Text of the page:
The Block Island Times

The Dock Master

By J. V. Houlihan, Jr. | Mar 10, 2014
Photo by: J.V. Houlihan Jr.

“This is the motor vessel Muggs, and we’re approaching the marina presently,” says an assertive voice. “Yeah cap, you’ll be making your portside approach to Dock C, please have a bow, spring and stern line ready, and your bumpers rigged. We’ll be at the dock waiting for you,” says Mark Holden, the Dock Master at the Newport Harbor Hotel and Marina, aka, The Newport, and by Newport locals, The Treadway.

This is how it’s been going for Mark over the last decade: winter, spring, summer and fall. Boats come to this busy marina in all weathers, and at all hours of the day and night. The place can get hectic. As well as the 60-foot Muggs, making her approach, a 38-foot Hinckley is following right behind her, while giving way to the Block Island fast ferry Islander, making her approach to her dock which is right next to the marina. In addition to this scenario, Capt. George Hill is leaving the marina dock with a group charter aboard his 12-meter Weatherly — hectic indeed, but just another day in the life of the Dock Master. This is Mark Holden’s domain, where prior planning prevents poor performance, and most importantly, boat captains need their acts wired very tightly during these sometimes tricky maneuvers.

I’ve wintered my sailboat here for the last 10 years, and have seen Mark become tasked with some interesting situations. One example in particular was hurricane Sandy. “Yeah, Sandy had us all on our toes, but now we know what our docks can take regarding those kinds of winds and tides,” he says. (Picture the water being close to Mark’s waist in the photo.) “Everyone here had their boats strapped well to the docks, and the whole works stayed together,” he pauses, “it was touch and go with the wind direction in that storm; thankfully it all worked in our favor.” Then of course, is your standard issue wintertime nor’easter, or, how about fifty to sixty knots of wind from the west, where speed, duration and fetch between Goat Island and the marina, gets everyone’s attention. This wind direction makes for white knuckles all along the Newport waterfront — all boats are rocking and rolling. An interesting thing to note about Mark Holden — who really has seen it all — is that he can just smile and roll along with whatever comes at him. “We just do what we can do, right,” he says smiling and rolling his eyes.

Being in Mark’s office at any given moment is like being in that television show, “Wings.” Rather than people flying in and out of the airport on Nantucket, you have sailors of all kinds coming and going in and out of the marina office. Some have longer stories than others, but they all have stories. Currently, there is a family of live-aboards at the marina, who have been sailing with their three small children for the past few years. They will winter over in Newport and then head for Iceland in the spring. Local surfer Billy “Redney” Bolander is always popping into the office. He runs a pump out boat in Newport harbor called, the Royal Flush. Block Islander Dave Spier has his boat at the marina this winter. (Dave and his family logged 40,000 miles sailing around the world, aboard their French designed catamaran, an Outremer 45, called Aldora.)  Dave has stories to tell, but keeps his own consul. (Dave’s dad, John, is currently sailing a brand new catamaran, Tranquility, from Cape Town to Tortola.)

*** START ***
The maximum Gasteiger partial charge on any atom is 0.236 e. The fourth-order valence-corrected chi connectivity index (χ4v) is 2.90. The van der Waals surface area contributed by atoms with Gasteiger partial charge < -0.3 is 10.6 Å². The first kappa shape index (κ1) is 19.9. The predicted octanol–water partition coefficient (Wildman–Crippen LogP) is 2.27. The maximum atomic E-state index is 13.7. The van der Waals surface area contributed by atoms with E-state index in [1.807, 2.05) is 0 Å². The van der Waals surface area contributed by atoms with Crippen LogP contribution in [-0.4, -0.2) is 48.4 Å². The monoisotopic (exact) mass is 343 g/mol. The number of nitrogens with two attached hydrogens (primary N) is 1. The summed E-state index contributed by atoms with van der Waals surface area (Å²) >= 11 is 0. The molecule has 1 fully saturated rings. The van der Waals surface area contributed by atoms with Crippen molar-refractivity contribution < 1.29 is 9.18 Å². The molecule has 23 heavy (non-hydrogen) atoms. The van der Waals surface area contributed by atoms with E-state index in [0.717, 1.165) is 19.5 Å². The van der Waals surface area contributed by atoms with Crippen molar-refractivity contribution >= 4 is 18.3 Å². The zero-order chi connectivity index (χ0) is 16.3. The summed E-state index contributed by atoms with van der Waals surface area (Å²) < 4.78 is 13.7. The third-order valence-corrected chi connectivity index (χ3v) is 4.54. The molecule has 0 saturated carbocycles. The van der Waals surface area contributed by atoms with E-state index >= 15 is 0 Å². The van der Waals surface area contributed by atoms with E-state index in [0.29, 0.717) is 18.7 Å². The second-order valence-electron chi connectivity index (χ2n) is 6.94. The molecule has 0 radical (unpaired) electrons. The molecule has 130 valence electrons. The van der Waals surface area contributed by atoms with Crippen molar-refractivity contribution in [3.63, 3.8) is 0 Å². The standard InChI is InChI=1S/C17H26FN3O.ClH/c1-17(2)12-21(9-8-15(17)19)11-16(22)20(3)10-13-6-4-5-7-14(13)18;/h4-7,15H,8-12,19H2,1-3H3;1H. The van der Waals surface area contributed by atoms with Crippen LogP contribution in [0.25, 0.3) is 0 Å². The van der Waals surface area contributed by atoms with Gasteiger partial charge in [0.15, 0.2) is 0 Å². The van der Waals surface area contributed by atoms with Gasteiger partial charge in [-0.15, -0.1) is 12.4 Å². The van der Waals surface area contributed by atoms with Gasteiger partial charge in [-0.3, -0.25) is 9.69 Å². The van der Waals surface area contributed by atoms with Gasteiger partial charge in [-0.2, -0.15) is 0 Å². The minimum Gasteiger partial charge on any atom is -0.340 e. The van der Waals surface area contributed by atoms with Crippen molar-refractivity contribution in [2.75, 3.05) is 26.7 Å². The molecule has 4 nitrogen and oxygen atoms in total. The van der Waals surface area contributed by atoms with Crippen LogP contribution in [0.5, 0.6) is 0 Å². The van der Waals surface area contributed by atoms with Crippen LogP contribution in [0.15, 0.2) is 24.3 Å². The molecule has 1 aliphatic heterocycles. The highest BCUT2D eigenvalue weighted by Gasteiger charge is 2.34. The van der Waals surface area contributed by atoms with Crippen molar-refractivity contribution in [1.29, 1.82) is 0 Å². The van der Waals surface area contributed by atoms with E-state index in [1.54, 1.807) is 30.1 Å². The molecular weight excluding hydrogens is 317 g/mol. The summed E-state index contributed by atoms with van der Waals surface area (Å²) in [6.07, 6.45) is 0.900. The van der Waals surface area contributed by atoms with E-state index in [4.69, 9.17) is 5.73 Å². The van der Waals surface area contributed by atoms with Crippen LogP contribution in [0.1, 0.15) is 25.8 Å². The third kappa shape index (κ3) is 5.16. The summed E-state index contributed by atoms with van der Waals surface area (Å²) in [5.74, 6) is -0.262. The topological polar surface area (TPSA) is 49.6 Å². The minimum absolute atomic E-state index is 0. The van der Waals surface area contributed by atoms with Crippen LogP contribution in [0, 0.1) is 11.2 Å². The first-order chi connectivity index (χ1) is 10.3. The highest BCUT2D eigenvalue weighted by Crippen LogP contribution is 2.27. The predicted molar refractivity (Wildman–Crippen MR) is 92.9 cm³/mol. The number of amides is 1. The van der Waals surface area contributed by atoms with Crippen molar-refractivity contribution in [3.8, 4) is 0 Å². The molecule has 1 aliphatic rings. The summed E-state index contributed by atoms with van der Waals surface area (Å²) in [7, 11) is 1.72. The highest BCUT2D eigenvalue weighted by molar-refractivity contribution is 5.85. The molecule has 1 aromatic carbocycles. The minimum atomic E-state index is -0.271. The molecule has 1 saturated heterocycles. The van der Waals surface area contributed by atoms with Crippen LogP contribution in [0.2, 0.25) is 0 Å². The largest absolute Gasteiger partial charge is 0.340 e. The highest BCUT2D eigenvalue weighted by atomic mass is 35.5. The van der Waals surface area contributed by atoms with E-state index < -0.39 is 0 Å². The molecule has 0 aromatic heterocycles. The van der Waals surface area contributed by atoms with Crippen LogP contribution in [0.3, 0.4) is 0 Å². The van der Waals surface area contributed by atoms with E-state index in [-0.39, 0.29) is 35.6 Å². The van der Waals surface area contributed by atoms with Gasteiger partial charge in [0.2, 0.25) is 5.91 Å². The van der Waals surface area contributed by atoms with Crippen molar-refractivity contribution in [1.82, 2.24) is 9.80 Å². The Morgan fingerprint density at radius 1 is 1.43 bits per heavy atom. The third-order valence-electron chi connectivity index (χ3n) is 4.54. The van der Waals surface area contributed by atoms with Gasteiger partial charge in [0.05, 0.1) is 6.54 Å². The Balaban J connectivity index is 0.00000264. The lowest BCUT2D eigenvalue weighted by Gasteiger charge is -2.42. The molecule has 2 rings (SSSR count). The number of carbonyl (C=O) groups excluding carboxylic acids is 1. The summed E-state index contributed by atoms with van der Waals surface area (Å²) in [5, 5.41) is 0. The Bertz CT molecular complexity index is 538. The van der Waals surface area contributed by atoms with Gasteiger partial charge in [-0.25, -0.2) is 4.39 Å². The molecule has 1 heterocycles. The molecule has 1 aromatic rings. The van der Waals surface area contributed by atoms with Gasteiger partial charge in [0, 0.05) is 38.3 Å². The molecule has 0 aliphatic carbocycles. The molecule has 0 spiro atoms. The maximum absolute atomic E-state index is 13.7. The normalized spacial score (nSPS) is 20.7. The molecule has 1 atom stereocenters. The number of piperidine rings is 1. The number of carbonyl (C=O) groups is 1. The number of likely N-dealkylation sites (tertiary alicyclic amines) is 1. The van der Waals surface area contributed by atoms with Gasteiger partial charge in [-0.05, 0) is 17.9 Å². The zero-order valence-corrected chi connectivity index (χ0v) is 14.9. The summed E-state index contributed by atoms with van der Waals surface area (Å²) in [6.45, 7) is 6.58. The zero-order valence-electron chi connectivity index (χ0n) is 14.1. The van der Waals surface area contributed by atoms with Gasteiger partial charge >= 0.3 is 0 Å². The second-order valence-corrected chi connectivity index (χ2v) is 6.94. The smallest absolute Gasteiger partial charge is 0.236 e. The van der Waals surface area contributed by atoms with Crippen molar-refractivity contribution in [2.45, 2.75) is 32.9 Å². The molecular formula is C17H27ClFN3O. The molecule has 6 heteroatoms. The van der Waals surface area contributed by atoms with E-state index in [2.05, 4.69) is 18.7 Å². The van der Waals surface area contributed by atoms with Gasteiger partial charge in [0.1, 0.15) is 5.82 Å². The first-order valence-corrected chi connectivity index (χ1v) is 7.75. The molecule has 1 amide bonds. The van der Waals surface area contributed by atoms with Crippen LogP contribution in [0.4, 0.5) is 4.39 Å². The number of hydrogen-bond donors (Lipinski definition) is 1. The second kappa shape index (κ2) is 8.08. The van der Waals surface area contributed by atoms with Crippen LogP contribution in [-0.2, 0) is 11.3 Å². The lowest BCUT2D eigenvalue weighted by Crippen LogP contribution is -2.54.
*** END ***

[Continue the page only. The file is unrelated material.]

Even though the docks are full in the wintertime, it’s the summertime which is the busy season at the marina. Mark and his staff offer hands-on service for all mariners. Let’s say you’re bringing your boat to the marina for a summer weekend. After being directed to a predetermined slip, there will be a dock person standing-by to catch your lines and help secure your boat, plug in your electric cable, coil your lines and grab you some ice if the need arises. When you’re leaving the marina after your stay, after you cast off, the dock staff will toss you your lines. Deal! Moreover, whatever you need to know about Newport, can be found out in Mark’s office — he is a local guy.

The logistics of organizing and running the marina at times, appears to be a daunting task. If serious weather is in the forecast, then some important decisions must be made in regard to securing the boats: extra fenders, doubling up lines, and adding chafing gear. Subsequently, as the Dock Master, Mark must constantly be apprised of serious weather updates, and prepare accordingly. During a winter storm, one could be looking out the window of a snug hotel room window; however, down on the docks it’s a whole other world. Furthermore, ice and snow can add whole another dimension to walking on a pitching dock in February when the wind is blowing fifty knots, which it will most definitely do — bet the farm on it.

Finally, Mark Holden has been out and about in such weather at 0400 (not smiling perhaps); making sure all is well with all of the boats and doing whatever it takes.

He is the Dock Master.

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